New authentication system tries to block spam
Yahoo proposes Internet anti-spam structure
LOS ANGELES, California (Reuters) -- Internet services company Yahoo Inc. Friday said it is working on technology to combat e-mail spam by changing the way the Internet works to require authentication of a message's sender.
Yahoo said its "Domain Keys" software, which it hopes to launch in 2004, will be made available freely to the developers of the Web's major open-source e-mail software and systems.
Spam -- unwanted Internet e-mail, direct advertising, body part enlargement, and other commercial endeavors on the Web -- has quickly become Web surfers' Public Enemy No. 1 as inboxes around the globe are clogged with hundreds of such messages daily.
Governments around the world are working on legislation to reduce spam, but in the interim a number of companies have stepped in with technology proposals designed to filter and block the electronic detritus.
Under Yahoo's new architecture, a system sending an e-mail message would embed a secure, private key in a message header. The receiving system would check the Internet's Domain Name System for the public key registered to the sending domain.
If the public key is able to decrypt the private key embedded in the message, then the e-mail is considered authentic and can be delivered. If not, then the message is assumed not to be an authentic one from the sender and is blocked.
"One of the core problems with spam is we don't know, Yahoo doesn't know, the user doesn't know ... if it really came from the party who it says it came from," Brad Garlinghouse, vice president for communication products at Yahoo, said. "What we're proposing here is to re-engineer the way the Internet works with regard to the authentication of e-mail."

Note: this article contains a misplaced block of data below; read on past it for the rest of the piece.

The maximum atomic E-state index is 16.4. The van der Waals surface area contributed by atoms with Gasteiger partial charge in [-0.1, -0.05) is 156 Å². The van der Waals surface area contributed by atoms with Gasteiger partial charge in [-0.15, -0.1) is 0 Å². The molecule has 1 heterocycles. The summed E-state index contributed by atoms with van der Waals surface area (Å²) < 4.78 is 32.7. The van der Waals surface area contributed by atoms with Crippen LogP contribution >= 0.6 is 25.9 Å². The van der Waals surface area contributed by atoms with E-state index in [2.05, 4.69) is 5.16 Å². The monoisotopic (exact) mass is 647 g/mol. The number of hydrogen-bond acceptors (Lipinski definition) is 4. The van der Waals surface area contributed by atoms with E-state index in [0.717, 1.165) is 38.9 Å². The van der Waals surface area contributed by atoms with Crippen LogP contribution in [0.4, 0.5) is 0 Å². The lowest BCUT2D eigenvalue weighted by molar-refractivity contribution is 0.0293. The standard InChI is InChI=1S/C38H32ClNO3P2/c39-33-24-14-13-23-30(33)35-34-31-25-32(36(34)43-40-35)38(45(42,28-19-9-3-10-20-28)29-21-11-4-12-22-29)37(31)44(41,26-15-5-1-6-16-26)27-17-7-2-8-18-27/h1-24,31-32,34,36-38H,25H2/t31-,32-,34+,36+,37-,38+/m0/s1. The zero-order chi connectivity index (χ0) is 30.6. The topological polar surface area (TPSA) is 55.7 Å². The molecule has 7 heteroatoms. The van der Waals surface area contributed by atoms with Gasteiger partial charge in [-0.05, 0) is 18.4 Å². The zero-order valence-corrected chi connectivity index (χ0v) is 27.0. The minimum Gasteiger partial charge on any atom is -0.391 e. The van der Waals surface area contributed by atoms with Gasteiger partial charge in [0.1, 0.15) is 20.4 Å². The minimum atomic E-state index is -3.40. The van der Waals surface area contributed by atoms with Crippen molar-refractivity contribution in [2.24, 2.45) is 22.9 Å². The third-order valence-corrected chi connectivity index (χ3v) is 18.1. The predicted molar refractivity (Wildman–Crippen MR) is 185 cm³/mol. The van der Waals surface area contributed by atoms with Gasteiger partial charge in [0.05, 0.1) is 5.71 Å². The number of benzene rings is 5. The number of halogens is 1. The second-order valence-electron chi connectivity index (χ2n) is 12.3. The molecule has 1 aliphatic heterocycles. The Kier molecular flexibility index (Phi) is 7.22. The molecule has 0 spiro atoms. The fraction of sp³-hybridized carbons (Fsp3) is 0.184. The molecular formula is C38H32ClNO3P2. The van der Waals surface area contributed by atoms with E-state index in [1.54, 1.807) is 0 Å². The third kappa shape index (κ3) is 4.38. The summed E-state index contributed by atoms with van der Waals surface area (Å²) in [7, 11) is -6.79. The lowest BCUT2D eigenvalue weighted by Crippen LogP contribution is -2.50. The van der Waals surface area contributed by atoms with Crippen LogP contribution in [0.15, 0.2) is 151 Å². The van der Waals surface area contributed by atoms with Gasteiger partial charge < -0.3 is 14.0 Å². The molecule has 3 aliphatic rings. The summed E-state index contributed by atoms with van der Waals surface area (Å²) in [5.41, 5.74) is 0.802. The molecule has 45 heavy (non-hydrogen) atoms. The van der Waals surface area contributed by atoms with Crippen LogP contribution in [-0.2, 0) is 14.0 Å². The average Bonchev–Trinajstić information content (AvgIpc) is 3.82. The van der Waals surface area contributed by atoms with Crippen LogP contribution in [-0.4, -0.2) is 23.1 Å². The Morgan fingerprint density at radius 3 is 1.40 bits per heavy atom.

While it might seem that Yahoo would need essentially all of the world's e-mail systems on board with Domain Keys for it to work, Garlinghouse said the technology would work if even a few major providers adopt it.
"If we can get only a small percentage of the industry to buy in, we think it can have a dent," he said.
Andrew Barrett, executive director of the SpamCon Foundation, an anti-spam organization, said Yahoo's sheer size in online e-mail would give the technology a boost.
"The fact that Yahoo, one of the four big players in the space, is making it happen gets it a long way there," he said. "It's a great tool to have in the toolbox."
Garlinghouse also argued that Yahoo's proposal should be attractive to other e-mail providers because it is free and comes with no special restrictions.
"You look at a lot of the proposals for spam management out there [and] they king-make," he said. "Are we trying to propose something that benefits us disproportionately? Not at all."
SpamCon's Barrett cautioned, though, that implementation would not be without its costs.
"It's a good approach for those that are willing to use it," he said. "Any kind of cryptographic solution is going to involve some computing overhead, and that's not cheap."
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